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Tupperware Brands: The Bonds Have (Potentially A Lot) Further To Fall

Mar. 03, 2020 4:01 AM ETTupperware Brands Corporation (TUP)6 Comments
Jeremy Raper profile picture
Jeremy Raper


  • I include interest coverage as I think it's important to think about buffer for the existing capital structure for a business like this.
  • If it's reasonable that in an equitization the bonds have 30-50pts of downside whilst only 10pts of upside if they get refinanced, it seems to imply around a 25% chance of default.
  • Next catalysts would be a downgrade to full junk at all agencies; then the likely tricky 4Q earnings call and (what I think will be) an abysmal 1Q earnings report in May.

Originally published February 25, 2020

I posted a tweet thread a week or so ago on Tupperware Brands (NYSE:TUP) - you can see the thread here, but the thesis was essentially that the short-dated Jun'21 TUP bonds ($600mm outstanding), then at 99.5c, didn't anywhere discount the possibility of a needed restructuring of the company, given the leverage picture; the deterioration in the business in China and Brazil; the structure of the debt burden; and imminent covenant breach.

TUP's preliminary earnings released today were a bit of a disaster - the stock fell 50% - and the bonds are now down 10pts or so to around 90c. I was short a bit of stock and a lot of bonds, so while this is a good outcome, I am still a little perplexed why the bonds are hanging in so well. Here's the capital structure as it stands today, and then what it will look like at year-end FY20E (note, this is using gross leverage, not net, since although TUP has >$100mm cash on balance sheet this is all tied up overseas and basically impossible to repatriate, so gross leverage is the appropriate way to look at the business):

A few things worth mentioning off the bat:

  • I treat the secured bonds - the issue maturing Jun'21 - as a par bond, even though the price today is 90c. This is because the issue is so short-dated, it doesn't really make sense to consider a discounted market-implied debt value for such a near-term obligation;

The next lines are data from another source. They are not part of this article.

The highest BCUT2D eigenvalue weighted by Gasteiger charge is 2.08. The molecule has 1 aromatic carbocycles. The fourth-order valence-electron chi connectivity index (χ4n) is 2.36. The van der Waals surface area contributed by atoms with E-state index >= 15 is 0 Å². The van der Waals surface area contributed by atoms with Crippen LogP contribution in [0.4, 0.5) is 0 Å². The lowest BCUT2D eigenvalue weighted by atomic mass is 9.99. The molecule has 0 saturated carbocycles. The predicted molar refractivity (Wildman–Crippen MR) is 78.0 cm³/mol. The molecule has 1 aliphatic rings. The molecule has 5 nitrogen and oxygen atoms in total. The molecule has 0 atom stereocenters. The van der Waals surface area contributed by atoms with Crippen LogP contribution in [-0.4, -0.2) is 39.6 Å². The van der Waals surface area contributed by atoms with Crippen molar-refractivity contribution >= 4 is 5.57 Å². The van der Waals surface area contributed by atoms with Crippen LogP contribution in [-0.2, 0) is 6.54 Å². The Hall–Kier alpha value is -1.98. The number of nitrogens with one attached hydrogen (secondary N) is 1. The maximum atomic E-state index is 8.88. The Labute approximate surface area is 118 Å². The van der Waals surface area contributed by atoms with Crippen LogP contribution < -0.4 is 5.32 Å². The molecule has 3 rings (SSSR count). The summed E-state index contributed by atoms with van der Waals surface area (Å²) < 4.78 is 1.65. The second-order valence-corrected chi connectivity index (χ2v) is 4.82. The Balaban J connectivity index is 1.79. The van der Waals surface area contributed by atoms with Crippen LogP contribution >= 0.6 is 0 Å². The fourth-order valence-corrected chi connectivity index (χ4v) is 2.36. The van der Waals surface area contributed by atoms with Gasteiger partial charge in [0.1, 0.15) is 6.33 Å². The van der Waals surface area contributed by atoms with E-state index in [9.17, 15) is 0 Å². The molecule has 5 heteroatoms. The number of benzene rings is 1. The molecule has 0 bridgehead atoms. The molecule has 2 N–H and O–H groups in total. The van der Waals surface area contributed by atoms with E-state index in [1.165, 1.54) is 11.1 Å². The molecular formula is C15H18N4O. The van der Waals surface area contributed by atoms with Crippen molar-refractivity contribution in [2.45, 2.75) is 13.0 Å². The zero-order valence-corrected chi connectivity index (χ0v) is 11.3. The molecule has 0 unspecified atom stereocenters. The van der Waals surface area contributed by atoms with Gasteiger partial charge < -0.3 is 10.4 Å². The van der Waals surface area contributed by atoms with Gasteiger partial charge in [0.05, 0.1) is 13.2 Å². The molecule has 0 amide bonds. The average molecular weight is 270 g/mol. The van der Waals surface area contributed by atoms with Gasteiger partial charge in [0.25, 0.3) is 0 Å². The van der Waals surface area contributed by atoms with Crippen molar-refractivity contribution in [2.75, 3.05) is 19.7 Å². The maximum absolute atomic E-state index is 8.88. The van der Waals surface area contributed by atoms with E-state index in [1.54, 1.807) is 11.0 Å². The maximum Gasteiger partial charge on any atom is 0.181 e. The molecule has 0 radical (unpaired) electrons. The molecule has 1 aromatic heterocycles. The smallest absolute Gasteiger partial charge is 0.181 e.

• I include interest coverage - even though this is not in any company covenants - as I think it's important to think about buffer for the existing capital structure for a business like this (and it is something the revolver lenders will consider when thinking about what total sustainable leverage is for the

This article was written by

Jeremy Raper profile picture
Full-time investor. Going forward all my write-ups/content will be exclusively at rapercapital.com.You can read about my approach here:https://rapercapital.com/investment-philosophy/You can see my past performance here:https://rapercapital.com/historical-idea-performance/You can contact me at rapercapital@gmail.com or follow me on Twitter @puppyeh1

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Comments (6)

Capt Stu profile picture
the bonds are showing a full depth of book. lots of buyers. unlike ford bonds, no buyers in the book.
So low now I can't get out
Need an hope and a prayer.
schizoidmantoo profile picture
Unfortunately, I too am long Tup bonds. Mine are due 6/2021. You mention equitization. I am not sure how that works for a bond. Is that a form of default where they offer you stock rather than a cash amount less than par?
Chatos profile picture
by the way, the bond is currently trading at 83.7 - sadly
Chatos profile picture
many thanks - I am unfortunately long the bond - how do you short a bond ?? will follow you from now on - thanks
Jeremy Raper profile picture
this was published originally on my site over a week ago - pls follow there for most up to date notes. you short a bond just like a stock (borrow it and then sell it).

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